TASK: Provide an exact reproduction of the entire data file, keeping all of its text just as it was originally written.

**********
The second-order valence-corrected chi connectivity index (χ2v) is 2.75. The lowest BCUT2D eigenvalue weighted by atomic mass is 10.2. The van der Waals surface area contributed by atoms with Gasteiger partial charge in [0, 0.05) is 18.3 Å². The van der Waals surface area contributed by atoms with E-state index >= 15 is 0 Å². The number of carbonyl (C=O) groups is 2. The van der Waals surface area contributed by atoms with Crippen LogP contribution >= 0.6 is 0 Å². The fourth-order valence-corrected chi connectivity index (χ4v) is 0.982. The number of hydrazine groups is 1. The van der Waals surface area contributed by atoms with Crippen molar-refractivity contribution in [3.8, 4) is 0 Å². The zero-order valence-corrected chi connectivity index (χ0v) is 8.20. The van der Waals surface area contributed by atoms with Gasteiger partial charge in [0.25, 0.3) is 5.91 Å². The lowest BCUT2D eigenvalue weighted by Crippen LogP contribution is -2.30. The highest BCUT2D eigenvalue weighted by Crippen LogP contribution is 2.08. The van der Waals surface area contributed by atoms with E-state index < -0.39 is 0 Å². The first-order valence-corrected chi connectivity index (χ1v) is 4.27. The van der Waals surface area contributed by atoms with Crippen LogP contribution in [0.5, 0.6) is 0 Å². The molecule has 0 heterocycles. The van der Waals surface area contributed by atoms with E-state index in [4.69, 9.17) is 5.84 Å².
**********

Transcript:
The second-order valence-corrected chi connectivity index (χ2v) is 2.75. The lowest BCUT2D eigenvalue weighted by atomic mass is 10.2. The van der Waals surface area contributed by atoms with Gasteiger partial charge in [0, 0.05) is 18.3 Å². The van der Waals surface area contributed by atoms with E-state index >= 15 is 0 Å². The number of carbonyl (C=O) groups is 2. The van der Waals surface area contributed by atoms with Crippen LogP contribution >= 0.6 is 0 Å². The fourth-order valence-corrected chi connectivity index (χ4v) is 0.982. The number of hydrazine groups is 1. The van der Waals surface area contributed by atoms with Crippen molar-refractivity contribution in [3.8, 4) is 0 Å². The zero-order valence-corrected chi connectivity index (χ0v) is 8.20. The van der Waals surface area contributed by atoms with Gasteiger partial charge in [0.25, 0.3) is 5.91 Å². The lowest BCUT2D eigenvalue weighted by Crippen LogP contribution is -2.30. The highest BCUT2D eigenvalue weighted by Crippen LogP contribution is 2.08. The van der Waals surface area contributed by atoms with E-state index < -0.39 is 0 Å². The first-order valence-corrected chi connectivity index (χ1v) is 4.27. The van der Waals surface area contributed by atoms with Crippen LogP contribution in [0.5, 0.6) is 0 Å². The molecule has 0 heterocycles. The van der Waals surface area contributed by atoms with E-state index in [4.69, 9.17) is 5.84 Å².